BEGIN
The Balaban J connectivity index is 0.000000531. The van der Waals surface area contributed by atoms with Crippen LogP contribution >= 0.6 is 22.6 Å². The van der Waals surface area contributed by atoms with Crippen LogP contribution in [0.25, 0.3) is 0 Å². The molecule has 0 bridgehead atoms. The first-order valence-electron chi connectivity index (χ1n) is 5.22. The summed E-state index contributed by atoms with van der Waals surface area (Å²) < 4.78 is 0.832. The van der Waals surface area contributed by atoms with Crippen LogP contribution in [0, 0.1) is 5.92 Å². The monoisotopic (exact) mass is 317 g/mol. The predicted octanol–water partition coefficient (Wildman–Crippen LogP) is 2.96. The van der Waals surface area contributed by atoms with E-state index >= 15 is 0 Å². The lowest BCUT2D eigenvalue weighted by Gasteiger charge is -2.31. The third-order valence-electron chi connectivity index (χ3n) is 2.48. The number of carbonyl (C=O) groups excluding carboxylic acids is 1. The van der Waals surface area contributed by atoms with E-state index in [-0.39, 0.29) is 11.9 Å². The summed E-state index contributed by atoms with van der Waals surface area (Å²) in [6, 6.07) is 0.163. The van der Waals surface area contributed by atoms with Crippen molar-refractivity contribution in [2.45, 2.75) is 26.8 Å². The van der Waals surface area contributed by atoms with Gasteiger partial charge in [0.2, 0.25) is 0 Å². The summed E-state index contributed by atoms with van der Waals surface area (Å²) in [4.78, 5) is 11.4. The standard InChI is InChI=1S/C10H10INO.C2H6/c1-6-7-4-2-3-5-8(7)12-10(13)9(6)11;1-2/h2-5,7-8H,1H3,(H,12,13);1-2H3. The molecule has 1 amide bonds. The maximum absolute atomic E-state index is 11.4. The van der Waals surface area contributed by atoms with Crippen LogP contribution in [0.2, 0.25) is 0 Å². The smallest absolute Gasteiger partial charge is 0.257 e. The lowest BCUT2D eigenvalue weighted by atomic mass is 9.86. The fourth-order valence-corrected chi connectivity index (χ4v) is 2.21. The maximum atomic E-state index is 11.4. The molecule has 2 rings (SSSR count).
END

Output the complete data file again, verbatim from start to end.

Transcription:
The Balaban J connectivity index is 0.000000531. The van der Waals surface area contributed by atoms with Crippen LogP contribution >= 0.6 is 22.6 Å². The van der Waals surface area contributed by atoms with Crippen LogP contribution in [0.25, 0.3) is 0 Å². The molecule has 0 bridgehead atoms. The first-order valence-electron chi connectivity index (χ1n) is 5.22. The summed E-state index contributed by atoms with van der Waals surface area (Å²) < 4.78 is 0.832. The van der Waals surface area contributed by atoms with Crippen LogP contribution in [0, 0.1) is 5.92 Å². The monoisotopic (exact) mass is 317 g/mol. The predicted octanol–water partition coefficient (Wildman–Crippen LogP) is 2.96. The van der Waals surface area contributed by atoms with E-state index >= 15 is 0 Å². The lowest BCUT2D eigenvalue weighted by Gasteiger charge is -2.31. The third-order valence-electron chi connectivity index (χ3n) is 2.48. The number of carbonyl (C=O) groups excluding carboxylic acids is 1. The van der Waals surface area contributed by atoms with E-state index in [-0.39, 0.29) is 11.9 Å². The summed E-state index contributed by atoms with van der Waals surface area (Å²) in [6, 6.07) is 0.163. The van der Waals surface area contributed by atoms with Crippen molar-refractivity contribution in [2.45, 2.75) is 26.8 Å². The van der Waals surface area contributed by atoms with Gasteiger partial charge in [0.2, 0.25) is 0 Å². The summed E-state index contributed by atoms with van der Waals surface area (Å²) in [4.78, 5) is 11.4. The standard InChI is InChI=1S/C10H10INO.C2H6/c1-6-7-4-2-3-5-8(7)12-10(13)9(6)11;1-2/h2-5,7-8H,1H3,(H,12,13);1-2H3. The molecule has 1 amide bonds. The maximum absolute atomic E-state index is 11.4. The van der Waals surface area contributed by atoms with Crippen LogP contribution in [0.2, 0.25) is 0 Å². The smallest absolute Gasteiger partial charge is 0.257 e. The lowest BCUT2D eigenvalue weighted by atomic mass is 9.86. The fourth-order valence-corrected chi connectivity index (χ4v) is 2.21. The maximum atomic E-state index is 11.4. The molecule has 2 rings (SSSR count).